convert ADP back into ATP. You can think of creatine phosphate like a recycler. That is, it
recycles ADP back into energy producing ATP. More ATP in your body means more potential
energy for your muscles.
2) Increases the size of muscle.
This is the process of pulling fluid into the muscle cells and thus increasing the volume of the
muscles. Creatine has been shown to pull water into your muscle cells, which increases the size
of muscles.
3) Buffer Lactic Acid build-up
New research has shown that creatine can help buffer lactic acid that builds-up in the muscles
during exercise. Lactic acid is what causes that burning feel you get in your muscles during
exercise and the soreness you feel the next day. Scientifically it is a complicated process.
Basically the creatine bonds with a Hydrogen ion and that helps delay the build up of lactic acid.
More research needs to be done to see if this point is true.
4) Enhances Protein Synthesis
There is some data to indicate that creatine helps put the body in a more anabolic state where
protein synthesis can occur. The more protein synthesis, the greater the muscle gain.
Is the 120 grams of creatine in my body enough?
Maybe. The whole idea behind taking creatine as supplement is that if you workout, you burn-up
a lot of creatine. If you take a creatine supplement, you will have more energy because the ATP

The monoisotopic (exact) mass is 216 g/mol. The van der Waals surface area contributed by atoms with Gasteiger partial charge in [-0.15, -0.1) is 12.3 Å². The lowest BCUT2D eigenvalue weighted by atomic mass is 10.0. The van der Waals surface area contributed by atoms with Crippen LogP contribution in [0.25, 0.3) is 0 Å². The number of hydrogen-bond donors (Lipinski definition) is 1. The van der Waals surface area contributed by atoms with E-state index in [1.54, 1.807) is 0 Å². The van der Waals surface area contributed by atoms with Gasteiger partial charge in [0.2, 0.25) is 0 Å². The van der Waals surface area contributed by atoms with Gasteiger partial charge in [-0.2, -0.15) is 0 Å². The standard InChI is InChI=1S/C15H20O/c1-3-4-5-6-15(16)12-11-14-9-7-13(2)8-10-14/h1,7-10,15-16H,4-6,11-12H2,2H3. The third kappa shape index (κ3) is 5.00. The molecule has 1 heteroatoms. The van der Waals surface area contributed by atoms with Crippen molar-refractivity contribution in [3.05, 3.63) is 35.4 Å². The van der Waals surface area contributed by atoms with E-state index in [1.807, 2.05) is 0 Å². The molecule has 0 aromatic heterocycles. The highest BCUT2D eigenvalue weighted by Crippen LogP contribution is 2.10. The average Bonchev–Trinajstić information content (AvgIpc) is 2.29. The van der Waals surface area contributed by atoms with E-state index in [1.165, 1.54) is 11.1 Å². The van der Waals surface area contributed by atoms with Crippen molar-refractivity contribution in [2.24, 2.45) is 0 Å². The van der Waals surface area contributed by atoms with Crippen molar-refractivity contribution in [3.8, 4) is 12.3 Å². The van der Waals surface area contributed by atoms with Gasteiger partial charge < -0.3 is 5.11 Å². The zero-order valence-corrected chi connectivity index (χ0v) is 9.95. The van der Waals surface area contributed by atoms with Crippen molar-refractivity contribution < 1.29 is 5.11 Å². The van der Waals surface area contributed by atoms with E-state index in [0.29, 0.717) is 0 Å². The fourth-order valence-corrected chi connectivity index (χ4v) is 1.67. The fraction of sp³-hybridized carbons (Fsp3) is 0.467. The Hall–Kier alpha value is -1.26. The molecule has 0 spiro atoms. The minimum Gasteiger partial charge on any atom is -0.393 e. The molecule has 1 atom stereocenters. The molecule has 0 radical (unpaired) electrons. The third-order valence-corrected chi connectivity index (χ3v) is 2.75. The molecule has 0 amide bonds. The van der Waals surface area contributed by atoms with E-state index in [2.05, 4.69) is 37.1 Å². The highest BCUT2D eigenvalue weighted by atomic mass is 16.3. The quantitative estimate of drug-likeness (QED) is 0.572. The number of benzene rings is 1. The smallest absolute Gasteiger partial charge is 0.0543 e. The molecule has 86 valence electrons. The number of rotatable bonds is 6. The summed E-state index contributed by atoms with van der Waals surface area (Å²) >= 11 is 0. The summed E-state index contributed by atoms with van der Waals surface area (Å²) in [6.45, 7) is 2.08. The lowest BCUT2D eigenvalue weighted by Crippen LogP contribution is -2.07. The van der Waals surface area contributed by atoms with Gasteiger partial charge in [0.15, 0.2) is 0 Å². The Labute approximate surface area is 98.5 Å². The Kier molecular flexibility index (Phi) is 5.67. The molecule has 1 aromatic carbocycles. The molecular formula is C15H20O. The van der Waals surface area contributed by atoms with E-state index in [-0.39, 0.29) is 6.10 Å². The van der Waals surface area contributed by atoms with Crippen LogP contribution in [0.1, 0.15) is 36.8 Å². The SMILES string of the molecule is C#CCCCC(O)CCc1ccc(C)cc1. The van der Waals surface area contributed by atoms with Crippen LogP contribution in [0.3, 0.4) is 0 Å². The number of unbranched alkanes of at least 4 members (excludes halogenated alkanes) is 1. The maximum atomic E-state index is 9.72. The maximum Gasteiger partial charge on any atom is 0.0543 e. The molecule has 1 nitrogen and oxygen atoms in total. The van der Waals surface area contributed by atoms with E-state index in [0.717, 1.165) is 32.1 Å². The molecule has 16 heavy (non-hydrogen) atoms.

energy cycle will last for a longer time. Unfortunately your muscle's creatine supply is not
limitless. The average human has between 3.5 and 4 grams of creatine per kilogram of muscle.
Once you use up the creatine in your muscle you have to rest your muscles and wait a while
before you can exercise the muscle again. Studies have shown that the human muscle can store
up to 5 grams of creatine per kilogram. So, by taking a creatine supplement you can raise your
levels from 3.5 to 5 grams of creatine - and thus enjoy more of the benefits of creatine.
Dosage:
Loading phase: 5 grams mixed with water or juice 4 times per day for 5 days on an empty
stomach.
Workout: 5 grams mixed with water or juice 1/2 hour before a workout and again immediately
following.
Those who use creatine supplements should take them with adequate water, 6-8 glasses per
day.
NOTE: Be sure to consult your physician before trying any nutritional supplement. Do not
stop or reduce any currently prescribed medications without consulting your physician.
Warnings and Precautions:
Creatine should not be used in those individuals with kidney failure or any other renal disorders.
Creatine supplements should be avoided by children, pregnant women, nursing mothers, and
anyone at risk for renal disorders such as diabetics.

Caffeine appears to interfere with the beneficial effects of creatine supplementation.


1) Toler, Creatine is an ergogenic for anaerobic exercise. Nutr Rev. 1997; 55:854-857
2) Vandenberghe, et al., Caffeine counteracts the ergogenic action of muscle creatine loading. J
Appl Physiol. 1996: 80:452-457
3) Feldman, Creatine: a dietary supplement and ergogenic aid. Nutr Rev. 1999; 57:45-50
4) PDR For Nutritional Supplements; Medical Economics-Thomson Healthcare; 186-9, 2001
5) The Merck Index; Chapman and Hall EPD. 1996